Wednesday, December 16, 2009
Why Outreach to Adjunct Instructors Is Important
A while ago I worked as an adjunct librarian, and I remember asking someone at the college what the word 'adjunct' meant. I know I sounded foolish -- I understood the basic definition (temporary and part time), but I was unclear about what the term meant to the wider academic community. I should have looked in the Oxford English Dictionary, whose definition refers to being joined, added, connected, annexed, subordinate, auxiliary, or dependent. In the field of logic, an adjunct is "Anything added to the essence of a thing; an accompanying quality or circumstance; a non-essential attribute."
Being a professor has achieved such status that many highly qualified instructors seem content with prolonged adjunct positions, despite the low pay and lack of benefits.* This may be why community college administrations in New Jersey employed 75 percent of their teachers as adjuncts in 2007.** This compares with 56 percent in higher education statewide. It is also a national trend, although again the word 'adjunct' is not used: The number of full time instructional faculty dropped from 78 percent to 52 percent from 1970 to 2007, according to the National Center for Education Statistics.
Like it or not, this contract model of employment seems to be here to stay, and there are plenty of reasons why libraries and librarians should be making an active effort to include adjunct instructor in any outreach efforts:
#1) I already mentioned there are more adjuncts than full-time instructors teaching in community colleges, but in addition adjuncts are often teaching the introductory courses where orientation to an academic library might be particularly valuable for students.
#2) Due to their liminal status, adjuncts need more guidance and orientation than other employees. Information about services and resources they can expect to find through the institution's library should be relevant wherever they ultimately end up.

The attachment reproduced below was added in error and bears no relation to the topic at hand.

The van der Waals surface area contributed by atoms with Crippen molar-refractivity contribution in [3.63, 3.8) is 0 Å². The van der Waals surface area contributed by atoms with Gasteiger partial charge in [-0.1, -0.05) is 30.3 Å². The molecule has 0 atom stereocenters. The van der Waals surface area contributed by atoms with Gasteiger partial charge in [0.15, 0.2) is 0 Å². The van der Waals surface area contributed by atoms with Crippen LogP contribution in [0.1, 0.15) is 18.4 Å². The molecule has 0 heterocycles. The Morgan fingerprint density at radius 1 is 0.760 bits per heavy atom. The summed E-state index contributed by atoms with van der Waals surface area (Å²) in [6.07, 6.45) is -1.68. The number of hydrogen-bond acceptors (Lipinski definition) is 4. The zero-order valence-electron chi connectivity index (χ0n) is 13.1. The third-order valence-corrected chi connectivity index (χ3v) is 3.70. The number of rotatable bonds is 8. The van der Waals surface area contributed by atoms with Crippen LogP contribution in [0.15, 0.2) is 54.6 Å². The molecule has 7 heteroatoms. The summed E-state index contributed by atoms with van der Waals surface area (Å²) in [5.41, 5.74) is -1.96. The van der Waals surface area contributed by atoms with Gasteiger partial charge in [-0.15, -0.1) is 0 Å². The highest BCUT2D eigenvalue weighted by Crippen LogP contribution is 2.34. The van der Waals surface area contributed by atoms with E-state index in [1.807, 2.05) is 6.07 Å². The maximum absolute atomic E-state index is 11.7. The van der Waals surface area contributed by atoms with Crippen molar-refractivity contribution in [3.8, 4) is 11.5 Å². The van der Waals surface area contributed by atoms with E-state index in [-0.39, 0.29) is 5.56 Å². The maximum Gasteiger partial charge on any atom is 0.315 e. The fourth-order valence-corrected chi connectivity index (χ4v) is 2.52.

#3) Many adjuncts return to the same institution year after year. Although it is not entirely dependable, what does the library have to lose by forming a relationship? Specialized work can often be recycled, and it improves the library's reputation as a welcoming, helpful place.
Fourth and finally, it is the right thing to do. Ideally, working in higher education means participating in an intellectual community with the shared goal of teaching and learning. Many instructors are so committed to teaching that they are willing to endure the various indignities that correspond with adjunct status. At the very least, their efforts warrant cooperation from full time staff, faculty, and librarians.
*Or sometimes not -- see the recent stories in the Chronicle of Higher Education "Surge in Adjunct Activism Is Spurred by Bad Economy and Hungry Unions" and "'Chronicle' Survey Yields a Rare Look Into Adjuncts' Work Lives".
** I'm looking at New Jersey's Commission for Higher Education for these and other numbers, and I'm assuming that 'part-time' and 'adjunct' are interchangeable -- the number of full professors who only work part-time is probably negligible.